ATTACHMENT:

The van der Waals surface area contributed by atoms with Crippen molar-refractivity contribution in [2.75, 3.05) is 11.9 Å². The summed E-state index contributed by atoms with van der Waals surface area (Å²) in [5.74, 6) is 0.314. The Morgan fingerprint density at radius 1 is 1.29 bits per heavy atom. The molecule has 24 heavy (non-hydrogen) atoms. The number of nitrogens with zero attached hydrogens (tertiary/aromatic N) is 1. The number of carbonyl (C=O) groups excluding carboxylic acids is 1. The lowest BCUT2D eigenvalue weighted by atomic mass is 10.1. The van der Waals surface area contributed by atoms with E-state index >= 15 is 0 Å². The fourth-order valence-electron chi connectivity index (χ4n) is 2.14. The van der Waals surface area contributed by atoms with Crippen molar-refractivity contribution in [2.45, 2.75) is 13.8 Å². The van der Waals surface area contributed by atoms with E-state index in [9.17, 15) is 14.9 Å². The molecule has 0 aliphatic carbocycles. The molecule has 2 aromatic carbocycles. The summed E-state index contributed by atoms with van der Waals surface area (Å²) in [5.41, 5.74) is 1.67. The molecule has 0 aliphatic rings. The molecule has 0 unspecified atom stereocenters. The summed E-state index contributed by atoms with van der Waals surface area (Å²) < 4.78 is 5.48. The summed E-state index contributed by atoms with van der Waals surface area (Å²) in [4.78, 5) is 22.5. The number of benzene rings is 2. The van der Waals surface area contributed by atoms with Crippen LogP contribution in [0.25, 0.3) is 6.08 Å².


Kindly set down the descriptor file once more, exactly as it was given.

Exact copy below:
The van der Waals surface area contributed by atoms with Crippen molar-refractivity contribution in [2.75, 3.05) is 11.9 Å². The summed E-state index contributed by atoms with van der Waals surface area (Å²) in [5.74, 6) is 0.314. The Morgan fingerprint density at radius 1 is 1.29 bits per heavy atom. The molecule has 24 heavy (non-hydrogen) atoms. The number of nitrogens with zero attached hydrogens (tertiary/aromatic N) is 1. The number of carbonyl (C=O) groups excluding carboxylic acids is 1. The lowest BCUT2D eigenvalue weighted by atomic mass is 10.1. The van der Waals surface area contributed by atoms with E-state index >= 15 is 0 Å². The fourth-order valence-electron chi connectivity index (χ4n) is 2.14. The van der Waals surface area contributed by atoms with Crippen molar-refractivity contribution in [2.45, 2.75) is 13.8 Å². The van der Waals surface area contributed by atoms with E-state index in [9.17, 15) is 14.9 Å². The molecule has 0 aliphatic carbocycles. The molecule has 2 aromatic carbocycles. The summed E-state index contributed by atoms with van der Waals surface area (Å²) in [5.41, 5.74) is 1.67. The molecule has 0 aliphatic rings. The molecule has 0 unspecified atom stereocenters. The summed E-state index contributed by atoms with van der Waals surface area (Å²) < 4.78 is 5.48. The summed E-state index contributed by atoms with van der Waals surface area (Å²) in [4.78, 5) is 22.5. The number of benzene rings is 2. The van der Waals surface area contributed by atoms with Crippen LogP contribution in [0.25, 0.3) is 6.08 Å².